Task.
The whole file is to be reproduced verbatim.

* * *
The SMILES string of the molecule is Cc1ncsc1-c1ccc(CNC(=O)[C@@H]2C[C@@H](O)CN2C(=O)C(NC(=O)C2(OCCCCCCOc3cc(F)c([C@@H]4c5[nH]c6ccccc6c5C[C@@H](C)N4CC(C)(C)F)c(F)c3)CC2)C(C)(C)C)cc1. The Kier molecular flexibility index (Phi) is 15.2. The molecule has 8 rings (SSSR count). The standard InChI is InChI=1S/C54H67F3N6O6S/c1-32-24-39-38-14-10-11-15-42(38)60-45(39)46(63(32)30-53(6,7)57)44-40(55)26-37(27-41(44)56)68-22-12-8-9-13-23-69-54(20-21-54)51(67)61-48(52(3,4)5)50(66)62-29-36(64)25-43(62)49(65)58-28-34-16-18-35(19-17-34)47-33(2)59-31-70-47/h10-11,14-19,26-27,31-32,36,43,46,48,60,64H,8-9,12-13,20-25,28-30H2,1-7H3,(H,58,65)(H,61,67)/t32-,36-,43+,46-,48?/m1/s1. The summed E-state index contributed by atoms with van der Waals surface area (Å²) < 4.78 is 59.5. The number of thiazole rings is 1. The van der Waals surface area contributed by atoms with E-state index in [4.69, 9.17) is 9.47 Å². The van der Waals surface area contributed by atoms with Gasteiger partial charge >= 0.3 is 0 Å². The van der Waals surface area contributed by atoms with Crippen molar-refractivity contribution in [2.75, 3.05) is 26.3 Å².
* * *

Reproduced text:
The SMILES string of the molecule is Cc1ncsc1-c1ccc(CNC(=O)[C@@H]2C[C@@H](O)CN2C(=O)C(NC(=O)C2(OCCCCCCOc3cc(F)c([C@@H]4c5[nH]c6ccccc6c5C[C@@H](C)N4CC(C)(C)F)c(F)c3)CC2)C(C)(C)C)cc1. The Kier molecular flexibility index (Phi) is 15.2. The molecule has 8 rings (SSSR count). The standard InChI is InChI=1S/C54H67F3N6O6S/c1-32-24-39-38-14-10-11-15-42(38)60-45(39)46(63(32)30-53(6,7)57)44-40(55)26-37(27-41(44)56)68-22-12-8-9-13-23-69-54(20-21-54)51(67)61-48(52(3,4)5)50(66)62-29-36(64)25-43(62)49(65)58-28-34-16-18-35(19-17-34)47-33(2)59-31-70-47/h10-11,14-19,26-27,31-32,36,43,46,48,60,64H,8-9,12-13,20-25,28-30H2,1-7H3,(H,58,65)(H,61,67)/t32-,36-,43+,46-,48?/m1/s1. The summed E-state index contributed by atoms with van der Waals surface area (Å²) < 4.78 is 59.5. The number of thiazole rings is 1. The van der Waals surface area contributed by atoms with E-state index in [4.69, 9.17) is 9.47 Å². The van der Waals surface area contributed by atoms with Gasteiger partial charge >= 0.3 is 0 Å². The van der Waals surface area contributed by atoms with Crippen molar-refractivity contribution in [2.75, 3.05) is 26.3 Å².